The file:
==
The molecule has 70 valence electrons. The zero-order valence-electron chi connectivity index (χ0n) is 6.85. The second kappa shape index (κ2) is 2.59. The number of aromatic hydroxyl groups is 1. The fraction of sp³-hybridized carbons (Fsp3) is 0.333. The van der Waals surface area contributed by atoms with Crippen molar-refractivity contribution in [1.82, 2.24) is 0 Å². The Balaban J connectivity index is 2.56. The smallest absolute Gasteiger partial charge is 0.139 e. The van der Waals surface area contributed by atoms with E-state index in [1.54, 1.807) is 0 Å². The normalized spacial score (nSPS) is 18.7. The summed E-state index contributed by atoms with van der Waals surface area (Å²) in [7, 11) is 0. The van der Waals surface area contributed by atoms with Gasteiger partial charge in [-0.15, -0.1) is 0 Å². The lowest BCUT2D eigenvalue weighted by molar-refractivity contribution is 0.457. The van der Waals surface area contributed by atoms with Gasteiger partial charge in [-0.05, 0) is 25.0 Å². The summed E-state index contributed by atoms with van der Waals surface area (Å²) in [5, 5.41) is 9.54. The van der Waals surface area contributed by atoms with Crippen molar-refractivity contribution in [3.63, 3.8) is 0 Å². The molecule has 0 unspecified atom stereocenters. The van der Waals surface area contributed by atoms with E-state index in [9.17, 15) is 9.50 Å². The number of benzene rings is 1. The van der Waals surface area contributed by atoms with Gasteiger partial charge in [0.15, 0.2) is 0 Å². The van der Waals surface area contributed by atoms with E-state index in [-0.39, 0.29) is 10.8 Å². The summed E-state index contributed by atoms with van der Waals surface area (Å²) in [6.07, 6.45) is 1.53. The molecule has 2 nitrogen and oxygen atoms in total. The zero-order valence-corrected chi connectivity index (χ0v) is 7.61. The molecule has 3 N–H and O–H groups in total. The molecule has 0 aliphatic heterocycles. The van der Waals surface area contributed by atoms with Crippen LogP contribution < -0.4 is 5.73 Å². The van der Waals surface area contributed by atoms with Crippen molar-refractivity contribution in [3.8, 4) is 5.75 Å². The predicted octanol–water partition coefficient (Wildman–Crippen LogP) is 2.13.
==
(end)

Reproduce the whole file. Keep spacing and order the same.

The molecule has 70 valence electrons. The zero-order valence-electron chi connectivity index (χ0n) is 6.85. The second kappa shape index (κ2) is 2.59. The number of aromatic hydroxyl groups is 1. The fraction of sp³-hybridized carbons (Fsp3) is 0.333. The van der Waals surface area contributed by atoms with Crippen molar-refractivity contribution in [1.82, 2.24) is 0 Å². The Balaban J connectivity index is 2.56. The smallest absolute Gasteiger partial charge is 0.139 e. The van der Waals surface area contributed by atoms with E-state index in [1.54, 1.807) is 0 Å². The normalized spacial score (nSPS) is 18.7. The summed E-state index contributed by atoms with van der Waals surface area (Å²) in [7, 11) is 0. The van der Waals surface area contributed by atoms with Gasteiger partial charge in [-0.15, -0.1) is 0 Å². The lowest BCUT2D eigenvalue weighted by molar-refractivity contribution is 0.457. The van der Waals surface area contributed by atoms with Gasteiger partial charge in [-0.05, 0) is 25.0 Å². The summed E-state index contributed by atoms with van der Waals surface area (Å²) in [5, 5.41) is 9.54. The van der Waals surface area contributed by atoms with Crippen molar-refractivity contribution in [3.63, 3.8) is 0 Å². The molecule has 0 unspecified atom stereocenters. The van der Waals surface area contributed by atoms with E-state index in [9.17, 15) is 9.50 Å². The number of benzene rings is 1. The van der Waals surface area contributed by atoms with Gasteiger partial charge in [0.15, 0.2) is 0 Å². The van der Waals surface area contributed by atoms with E-state index in [-0.39, 0.29) is 10.8 Å². The summed E-state index contributed by atoms with van der Waals surface area (Å²) in [6.07, 6.45) is 1.53. The molecule has 2 nitrogen and oxygen atoms in total. The zero-order valence-corrected chi connectivity index (χ0v) is 7.61. The molecule has 3 N–H and O–H groups in total. The molecule has 0 aliphatic heterocycles. The van der Waals surface area contributed by atoms with Crippen LogP contribution < -0.4 is 5.73 Å². The van der Waals surface area contributed by atoms with Crippen molar-refractivity contribution in [3.8, 4) is 5.75 Å². The predicted octanol–water partition coefficient (Wildman–Crippen LogP) is 2.13.